If not ask at cellphone shop if they have knowlege of a good cellphone for the HOH. Or at the nearest Hearing Ass.

If you can get t-coils put into your open-fit HAs, then i strongly suggest using the ClearSounds CLA7BT or the CLA7v2 Amplified Neckloop. That really is your best solution for cellphones

If you are binaural, it will be even better, actually far better than you would expect.

I tried a number of cell phones and all had volume issues from time to time. The volume on cell calls can vary depending on a lot of network factors.

With a neckloop, if it is amplified, you get more and additional control over volume. With binaural hearing on the phone, you eyes will light up. I found it incredibly good compared to the struggles I was having using just one ear. Plus I can drive my car without being stopped for driving distracted with cell phone to ear. Many cities have made that illegal.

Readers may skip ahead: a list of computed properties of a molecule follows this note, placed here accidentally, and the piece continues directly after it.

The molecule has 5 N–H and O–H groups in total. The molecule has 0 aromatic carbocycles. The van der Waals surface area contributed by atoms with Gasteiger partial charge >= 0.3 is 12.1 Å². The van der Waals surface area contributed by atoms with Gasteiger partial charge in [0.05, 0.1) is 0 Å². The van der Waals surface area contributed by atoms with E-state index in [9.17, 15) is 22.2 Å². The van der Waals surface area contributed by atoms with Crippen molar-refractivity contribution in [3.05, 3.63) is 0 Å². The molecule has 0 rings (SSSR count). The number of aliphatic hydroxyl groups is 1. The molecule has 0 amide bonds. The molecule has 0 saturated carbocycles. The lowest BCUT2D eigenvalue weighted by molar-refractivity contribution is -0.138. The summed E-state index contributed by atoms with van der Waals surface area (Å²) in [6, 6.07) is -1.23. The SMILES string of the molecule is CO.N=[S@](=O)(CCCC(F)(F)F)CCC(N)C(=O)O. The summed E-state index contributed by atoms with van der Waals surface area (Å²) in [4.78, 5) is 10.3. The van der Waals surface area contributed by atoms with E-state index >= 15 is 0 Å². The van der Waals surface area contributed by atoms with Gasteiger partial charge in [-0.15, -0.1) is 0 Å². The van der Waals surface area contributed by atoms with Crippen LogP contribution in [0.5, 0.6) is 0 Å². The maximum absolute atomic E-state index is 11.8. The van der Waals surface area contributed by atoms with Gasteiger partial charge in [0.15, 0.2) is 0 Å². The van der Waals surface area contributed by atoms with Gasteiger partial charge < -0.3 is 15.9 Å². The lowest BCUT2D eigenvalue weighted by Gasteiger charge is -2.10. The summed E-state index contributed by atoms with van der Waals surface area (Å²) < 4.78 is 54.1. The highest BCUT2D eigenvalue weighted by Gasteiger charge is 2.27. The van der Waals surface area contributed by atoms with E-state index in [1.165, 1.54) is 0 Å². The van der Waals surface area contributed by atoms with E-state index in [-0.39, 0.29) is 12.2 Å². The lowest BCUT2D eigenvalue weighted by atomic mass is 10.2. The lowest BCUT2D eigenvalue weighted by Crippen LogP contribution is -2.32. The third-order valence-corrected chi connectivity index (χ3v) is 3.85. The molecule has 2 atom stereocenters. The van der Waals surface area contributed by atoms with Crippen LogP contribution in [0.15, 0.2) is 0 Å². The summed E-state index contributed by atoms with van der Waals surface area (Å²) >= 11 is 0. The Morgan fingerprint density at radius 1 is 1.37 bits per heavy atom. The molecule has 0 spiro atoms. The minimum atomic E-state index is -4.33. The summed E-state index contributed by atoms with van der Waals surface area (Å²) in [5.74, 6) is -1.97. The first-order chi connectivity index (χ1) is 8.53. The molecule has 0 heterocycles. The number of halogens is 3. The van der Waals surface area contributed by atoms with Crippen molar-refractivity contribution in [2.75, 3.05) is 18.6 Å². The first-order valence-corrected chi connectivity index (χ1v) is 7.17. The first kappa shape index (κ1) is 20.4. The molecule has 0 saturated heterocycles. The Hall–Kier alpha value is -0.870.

Problem with cellphones is that the FCC limits the output of the phones. Because they are actually radios they are subject to “echo” in the system especially if the signal over drives the echo-cancellation in the network. Too much direct volume in a cellphone can cause the other person to have their voice echo back to them. That is a reason why you cannot get a good amplified headset - mic and speakers are too close and sound reflects back into the network and is not good. Reason we can use amplified neckloops is that there are no speakers and there is no sound to reflect back into the network.